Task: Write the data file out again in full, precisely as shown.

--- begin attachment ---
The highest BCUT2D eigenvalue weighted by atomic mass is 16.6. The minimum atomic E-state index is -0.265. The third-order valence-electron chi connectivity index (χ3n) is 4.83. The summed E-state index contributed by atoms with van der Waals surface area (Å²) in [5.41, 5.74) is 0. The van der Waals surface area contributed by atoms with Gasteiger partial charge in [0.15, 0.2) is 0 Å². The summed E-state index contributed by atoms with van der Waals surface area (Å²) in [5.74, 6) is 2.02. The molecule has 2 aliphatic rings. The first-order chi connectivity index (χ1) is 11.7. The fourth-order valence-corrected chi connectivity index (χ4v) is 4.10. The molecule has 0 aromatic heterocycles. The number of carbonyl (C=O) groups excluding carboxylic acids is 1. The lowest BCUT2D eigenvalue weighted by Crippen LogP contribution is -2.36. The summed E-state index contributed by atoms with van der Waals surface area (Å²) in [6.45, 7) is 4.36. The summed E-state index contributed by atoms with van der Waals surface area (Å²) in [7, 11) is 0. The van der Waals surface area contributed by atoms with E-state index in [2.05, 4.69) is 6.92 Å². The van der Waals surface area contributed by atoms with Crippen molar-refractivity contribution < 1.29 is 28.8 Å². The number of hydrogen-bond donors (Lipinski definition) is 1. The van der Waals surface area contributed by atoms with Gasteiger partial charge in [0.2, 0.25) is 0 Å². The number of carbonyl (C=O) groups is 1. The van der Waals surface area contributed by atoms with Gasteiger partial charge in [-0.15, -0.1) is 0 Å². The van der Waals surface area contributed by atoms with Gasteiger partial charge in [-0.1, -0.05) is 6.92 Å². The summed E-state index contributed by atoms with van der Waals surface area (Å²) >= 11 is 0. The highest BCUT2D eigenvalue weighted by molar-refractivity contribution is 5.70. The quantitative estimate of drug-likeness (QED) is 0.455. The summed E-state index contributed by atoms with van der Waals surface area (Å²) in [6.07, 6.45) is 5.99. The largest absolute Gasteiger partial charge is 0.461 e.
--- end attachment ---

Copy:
The highest BCUT2D eigenvalue weighted by atomic mass is 16.6. The minimum atomic E-state index is -0.265. The third-order valence-electron chi connectivity index (χ3n) is 4.83. The summed E-state index contributed by atoms with van der Waals surface area (Å²) in [5.41, 5.74) is 0. The van der Waals surface area contributed by atoms with Gasteiger partial charge in [0.15, 0.2) is 0 Å². The summed E-state index contributed by atoms with van der Waals surface area (Å²) in [5.74, 6) is 2.02. The molecule has 2 aliphatic rings. The first-order chi connectivity index (χ1) is 11.7. The fourth-order valence-corrected chi connectivity index (χ4v) is 4.10. The molecule has 0 aromatic heterocycles. The number of carbonyl (C=O) groups excluding carboxylic acids is 1. The lowest BCUT2D eigenvalue weighted by Crippen LogP contribution is -2.36. The summed E-state index contributed by atoms with van der Waals surface area (Å²) in [6.45, 7) is 4.36. The summed E-state index contributed by atoms with van der Waals surface area (Å²) in [7, 11) is 0. The van der Waals surface area contributed by atoms with E-state index in [2.05, 4.69) is 6.92 Å². The van der Waals surface area contributed by atoms with Crippen molar-refractivity contribution < 1.29 is 28.8 Å². The number of hydrogen-bond donors (Lipinski definition) is 1. The van der Waals surface area contributed by atoms with Gasteiger partial charge in [0.2, 0.25) is 0 Å². The number of carbonyl (C=O) groups is 1. The van der Waals surface area contributed by atoms with Gasteiger partial charge in [-0.15, -0.1) is 0 Å². The van der Waals surface area contributed by atoms with Gasteiger partial charge in [-0.1, -0.05) is 6.92 Å². The summed E-state index contributed by atoms with van der Waals surface area (Å²) >= 11 is 0. The highest BCUT2D eigenvalue weighted by molar-refractivity contribution is 5.70. The quantitative estimate of drug-likeness (QED) is 0.455. The summed E-state index contributed by atoms with van der Waals surface area (Å²) in [6.07, 6.45) is 5.99. The largest absolute Gasteiger partial charge is 0.461 e.